A report from Analysys Mason commissioned by Ericsson highlighted the potential economic, consumer and environmental benefits from 5G connectivity in 15 emerging markets, stating these countries could see GDP growth between 0.3% and 0.46% through 2035.
The countries addressed in the report are Bangladesh, Brazil, Chile, Columbia, Egypt, India, Indonesia, Malaysia, Mexico, Morocco, Nigeria, Pakistan, South Africa, Thailand and Turkey.
Ericsson head of government and policy advocacy Andrew Lloyd said: “With the backing of governments, regulators and policymakers, each of these 15 countries, and their citizens, stand to benefit significantly from 5G connectivity. In addition to economic benefits, 5G can also reduce climate impact, increase social inclusion, wellbeing and tackle the digital divide in areas where fixed infrastructure availability is poor.”
Analysys Mason partner Janette Stewart added: “The study highlights the benefits from having the right spectrum available for 5G deployment, both for geographic coverage, for which the low-bands are very suitable, and in the 3.5GHz band where most of the high-capacity 5G deployments in other markets are already taking place.”
Expanding on mid-band 5G coverage is a “key success factor” for emerging markets as the airwaves have the potential to deliver 80% of the earmarked economic growth. Upgrading industry and rural areas with smart technology can account for 85-90% of the total economic benefits in each emerging market.
Agriculture is a significant sector for all 15 markets as it accounts for up to 10% of GDP in some markets. The report estimates that enhanced rural 5G coverage could deliver up to a 1.8% uplift in long-term GDP from agriculture. 5G will also promote sustainable farming methods, increase efficiency and reduce agricultural waste.
Other study findings include:
- The baseline 5G deployment cost is estimated between US$3-8 billion per country. An additional 20-35% investment is required to extend coverage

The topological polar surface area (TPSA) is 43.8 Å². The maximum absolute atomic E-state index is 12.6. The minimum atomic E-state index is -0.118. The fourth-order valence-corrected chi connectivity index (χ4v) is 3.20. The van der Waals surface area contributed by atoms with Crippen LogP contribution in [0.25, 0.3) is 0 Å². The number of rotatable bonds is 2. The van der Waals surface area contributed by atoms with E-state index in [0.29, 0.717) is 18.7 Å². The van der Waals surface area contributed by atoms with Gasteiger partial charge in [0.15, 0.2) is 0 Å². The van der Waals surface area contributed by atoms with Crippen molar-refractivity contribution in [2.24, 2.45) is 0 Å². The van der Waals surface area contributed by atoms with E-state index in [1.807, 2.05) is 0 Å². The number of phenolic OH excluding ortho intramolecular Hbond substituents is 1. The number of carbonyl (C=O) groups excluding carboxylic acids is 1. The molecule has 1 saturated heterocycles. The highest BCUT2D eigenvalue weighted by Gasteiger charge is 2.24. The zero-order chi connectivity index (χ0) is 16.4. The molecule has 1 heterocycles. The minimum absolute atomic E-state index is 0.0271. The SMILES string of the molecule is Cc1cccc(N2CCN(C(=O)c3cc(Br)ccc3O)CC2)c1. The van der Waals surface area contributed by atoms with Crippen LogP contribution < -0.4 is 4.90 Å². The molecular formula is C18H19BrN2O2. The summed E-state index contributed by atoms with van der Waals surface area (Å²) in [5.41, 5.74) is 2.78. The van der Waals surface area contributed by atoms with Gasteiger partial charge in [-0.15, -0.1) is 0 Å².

- Extending coverage beyond the baseline can generate significant GDP benefits from industrial adoption, especially from mid-band coverage extension
- Most countries are expected to generate overall economic benefits (GDP) three-to-seven times higher than the incremental cost of extending coverage
- Results suggest 5G mobile broadband can generate consumer surplus between US$1-10 billion per country, with coverage extension giving 20-30% extra consumer surplus
- The social benefits enabled by 5G will be greatest from 5G-based FWA, smart factories, freight and logistics, agriculture and healthcare use cases
- Adopting 5G can help reduce emissions by supporting digital transformation in agriculture, freight and logistics, smart factories and construction
Governments, regulators and policymakers can support this potential growth by treating 5G as a national infrastructure and having a national strategy and roadmap, the report read.
Ericsson and Analysys Mason advised implementing 5G spectrum policies that facilitate rapid and widespread deployment such as trading off spectrum fees for deployment targets, collaborating with service providers to enhance coverage in less connected areas, and incentivising 5G use in industry and manufacturing.